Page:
Adjective part 4 for REET HTET CTET HSSC SSC CGL BANK EXAMS - Videos

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An adjective is a word that describes a noun, giving extra information about it. For example:

a sweet taste

a red apple

a technical problem

an Italian woman

Attributive and predicative adjectives

Most adjectives can be used in two positions. When they are used before the noun they describe, they are called attributive:

a black cat

a gloomy outlook

a slow journey

a large suitcase

When they are used after a verb such as be, become, grow, look, or seem, they’re called predicative:

The cat was black.

The future looks gloomy.

The journey seemed slow.

They were growing tired.

There are some adjectives that can only be used in one position or the other. For example, these two sentences are grammatically correct:

✓ She was alone that evening. [‘alone’ = predicative ]

✓ It was a mere scratch. [‘mere’ = attributive]

These sentences, on the other hand, are not correct:

✗ I saw an alone woman. [‘alone’ cannot be used in the attributive position]

✗ The scratch was mere. [‘mere’ cannot be used in the predicative position]

Comparative and superlative adjectives

Most adjectives have three different forms, the positive, the comparative, and the superlative:

positive
comparative
superlative
sad
sadder
saddest
happy
happier
happiest
unusual
more unusual
most unusual

The comparative form is used for comparing two people or things:

He is taller than me.

This puzzle is easier than the last one.

The book was more interesting than the film.

The superlative is used for comparing one person or thing with every other member of their group:

He was the tallest boy in the class.

This puzzle is the easiest in the whole book.

It’s the most interesting book I’ve ever read.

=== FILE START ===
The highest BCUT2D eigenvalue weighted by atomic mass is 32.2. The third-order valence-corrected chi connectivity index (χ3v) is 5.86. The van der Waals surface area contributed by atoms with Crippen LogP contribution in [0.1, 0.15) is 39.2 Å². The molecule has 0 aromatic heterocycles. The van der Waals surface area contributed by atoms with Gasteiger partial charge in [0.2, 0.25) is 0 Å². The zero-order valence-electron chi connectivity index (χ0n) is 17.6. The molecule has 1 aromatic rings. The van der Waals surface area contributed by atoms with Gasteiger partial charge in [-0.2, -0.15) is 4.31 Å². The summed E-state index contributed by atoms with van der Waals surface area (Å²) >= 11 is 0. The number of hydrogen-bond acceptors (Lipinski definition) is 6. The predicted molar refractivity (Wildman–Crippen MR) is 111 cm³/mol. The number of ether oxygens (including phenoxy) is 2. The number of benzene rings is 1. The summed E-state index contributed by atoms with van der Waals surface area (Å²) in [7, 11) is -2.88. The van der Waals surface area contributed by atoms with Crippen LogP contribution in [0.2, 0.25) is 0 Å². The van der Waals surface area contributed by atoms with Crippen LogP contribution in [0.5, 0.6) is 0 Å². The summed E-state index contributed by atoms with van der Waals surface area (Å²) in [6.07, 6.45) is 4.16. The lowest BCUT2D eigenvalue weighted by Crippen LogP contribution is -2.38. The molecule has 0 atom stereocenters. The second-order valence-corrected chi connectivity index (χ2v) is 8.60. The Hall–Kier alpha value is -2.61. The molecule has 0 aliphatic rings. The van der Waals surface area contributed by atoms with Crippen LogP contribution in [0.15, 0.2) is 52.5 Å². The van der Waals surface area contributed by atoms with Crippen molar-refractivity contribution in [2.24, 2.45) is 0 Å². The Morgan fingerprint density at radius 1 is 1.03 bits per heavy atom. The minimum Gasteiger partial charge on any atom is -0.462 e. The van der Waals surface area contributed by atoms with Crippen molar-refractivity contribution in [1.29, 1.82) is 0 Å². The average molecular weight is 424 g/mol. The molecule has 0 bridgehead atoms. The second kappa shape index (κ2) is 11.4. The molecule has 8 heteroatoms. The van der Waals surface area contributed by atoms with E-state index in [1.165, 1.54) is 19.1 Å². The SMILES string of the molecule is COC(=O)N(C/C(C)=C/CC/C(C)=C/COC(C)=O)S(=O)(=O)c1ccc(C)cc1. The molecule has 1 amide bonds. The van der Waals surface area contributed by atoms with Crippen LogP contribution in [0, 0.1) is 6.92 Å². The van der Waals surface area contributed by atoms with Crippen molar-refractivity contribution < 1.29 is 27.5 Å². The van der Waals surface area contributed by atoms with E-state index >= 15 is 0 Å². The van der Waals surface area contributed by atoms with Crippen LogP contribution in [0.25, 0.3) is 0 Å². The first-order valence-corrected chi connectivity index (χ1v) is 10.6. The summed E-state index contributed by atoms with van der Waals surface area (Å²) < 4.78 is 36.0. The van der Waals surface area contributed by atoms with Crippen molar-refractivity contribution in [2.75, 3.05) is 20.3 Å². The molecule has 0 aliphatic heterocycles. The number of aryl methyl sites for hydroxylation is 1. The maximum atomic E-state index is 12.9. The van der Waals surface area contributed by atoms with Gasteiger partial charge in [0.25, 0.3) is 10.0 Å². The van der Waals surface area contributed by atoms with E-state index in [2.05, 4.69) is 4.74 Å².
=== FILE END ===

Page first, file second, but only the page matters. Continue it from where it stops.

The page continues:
As you can see, some adjectives change their spelling when forming their comparative and superlative forms. For more information about this, see Spelling rules and tips.

You’ll find that most dictionaries will show you the spellings of adjectives that change their form. For example, if you look up ‘happy’ in Oxford Dictionaries, you’ll see that the comparative and superlative forms are given in brackets directly after the part of speech:

happy ► adjective (happier, happiest)

Always look up an adjective if you are unsure about how to spell its comparative or superlative form.

Gradable and non-gradable adjectives

Most adjectives are gradable. This means that their meaning can be modified (made stronger, weaker, or otherwise altered) by placing one or more adverbs in front of them. For example:

an expensive car

a very expensive car

a fairly expensive car

an extremely expensive car

The adverbs very, fairly, and extremely are telling us where this particular car belongs on the scale of ‘expensiveness’. By using them, we can make a significant difference to the meaning of an adjective.

Non-gradable adjectives are those with meanings which cannot be modified by adverbs. For example:

the western side of the mountain

electronic devices

a nuclear reactor

It would be very strange to see any of the adjectives in the above examples being used with modifying adverbs such as very, fairly, or extremely; things are either western, electronic, or nuclear, or they’re not. These sorts of adjectives are part of the category known as classifying adjectives.

Qualitative and classifying adjectives

Not all adjectives have a comparative and superlative form nor can they all be graded. This is because there are two types of adjective, known as qualitative and classifying.

Qualitative adjectives describe the qualities of a person or thing – whether they are large or small, happy or sad, etc. This type of adjective is gradable. For example:

a fairly tall man

a very boring film

a really long holiday

an extremely expensive car

Classifying adjectives place people and things into categories or classes. Do you read a daily newspaper or a weekly one? Does your house have an electric oven or a gas oven? Here are some more examples of classifying adjectives:

the western hemisphere

an annual event

the external walls

a nuclear weapon

Classifying adjectives don’t generally have comparative and superlative forms. It would sound strange to describe one event as ‘more annual’ than another, for example, or one weapon as ‘the most nuclear’. In general, classifying adjectives are also non-gradable. An event cannot be ‘very annual’ nor an oven ‘fairly electric’.

adjective part 1 for HTET CTET HSSC SSC CGL BANK EXAMS

adjective part 2 for HTET CTET HSSC SSC CGL BANK EXAMS

Adjective part 3 for REET HTET CTET HSSC SSC CGL BANK EXAMS

Adjective part 4 for REET HTET CTET HSSC SSC CGL BANK EXAMS



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